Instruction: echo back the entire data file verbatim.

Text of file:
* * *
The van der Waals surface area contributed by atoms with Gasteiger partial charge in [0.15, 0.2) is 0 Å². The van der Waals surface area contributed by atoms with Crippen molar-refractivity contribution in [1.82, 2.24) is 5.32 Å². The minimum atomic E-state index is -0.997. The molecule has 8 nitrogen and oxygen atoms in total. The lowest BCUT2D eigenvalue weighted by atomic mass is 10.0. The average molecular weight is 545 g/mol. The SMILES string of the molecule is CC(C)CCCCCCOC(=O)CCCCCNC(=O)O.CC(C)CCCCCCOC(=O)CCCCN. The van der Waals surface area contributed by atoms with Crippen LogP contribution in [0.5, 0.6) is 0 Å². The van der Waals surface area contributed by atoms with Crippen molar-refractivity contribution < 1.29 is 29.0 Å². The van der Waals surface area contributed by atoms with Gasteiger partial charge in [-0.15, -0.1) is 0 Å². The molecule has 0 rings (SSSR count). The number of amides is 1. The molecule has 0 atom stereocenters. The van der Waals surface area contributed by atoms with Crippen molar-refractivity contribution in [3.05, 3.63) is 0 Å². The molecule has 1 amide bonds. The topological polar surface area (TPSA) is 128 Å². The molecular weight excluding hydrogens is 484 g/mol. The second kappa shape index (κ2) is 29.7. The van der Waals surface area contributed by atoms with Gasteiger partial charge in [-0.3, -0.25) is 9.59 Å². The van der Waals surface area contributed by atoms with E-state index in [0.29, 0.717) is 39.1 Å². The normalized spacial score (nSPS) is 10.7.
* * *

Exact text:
The van der Waals surface area contributed by atoms with Gasteiger partial charge in [0.15, 0.2) is 0 Å². The van der Waals surface area contributed by atoms with Crippen molar-refractivity contribution in [1.82, 2.24) is 5.32 Å². The minimum atomic E-state index is -0.997. The molecule has 8 nitrogen and oxygen atoms in total. The lowest BCUT2D eigenvalue weighted by atomic mass is 10.0. The average molecular weight is 545 g/mol. The SMILES string of the molecule is CC(C)CCCCCCOC(=O)CCCCCNC(=O)O.CC(C)CCCCCCOC(=O)CCCCN. The van der Waals surface area contributed by atoms with Crippen LogP contribution in [0.5, 0.6) is 0 Å². The van der Waals surface area contributed by atoms with Crippen molar-refractivity contribution < 1.29 is 29.0 Å². The van der Waals surface area contributed by atoms with Gasteiger partial charge in [-0.15, -0.1) is 0 Å². The molecule has 0 rings (SSSR count). The number of amides is 1. The molecule has 0 atom stereocenters. The van der Waals surface area contributed by atoms with Crippen molar-refractivity contribution in [3.05, 3.63) is 0 Å². The molecule has 1 amide bonds. The topological polar surface area (TPSA) is 128 Å². The molecular weight excluding hydrogens is 484 g/mol. The second kappa shape index (κ2) is 29.7. The van der Waals surface area contributed by atoms with Gasteiger partial charge in [-0.3, -0.25) is 9.59 Å². The van der Waals surface area contributed by atoms with E-state index in [0.29, 0.717) is 39.1 Å². The normalized spacial score (nSPS) is 10.7.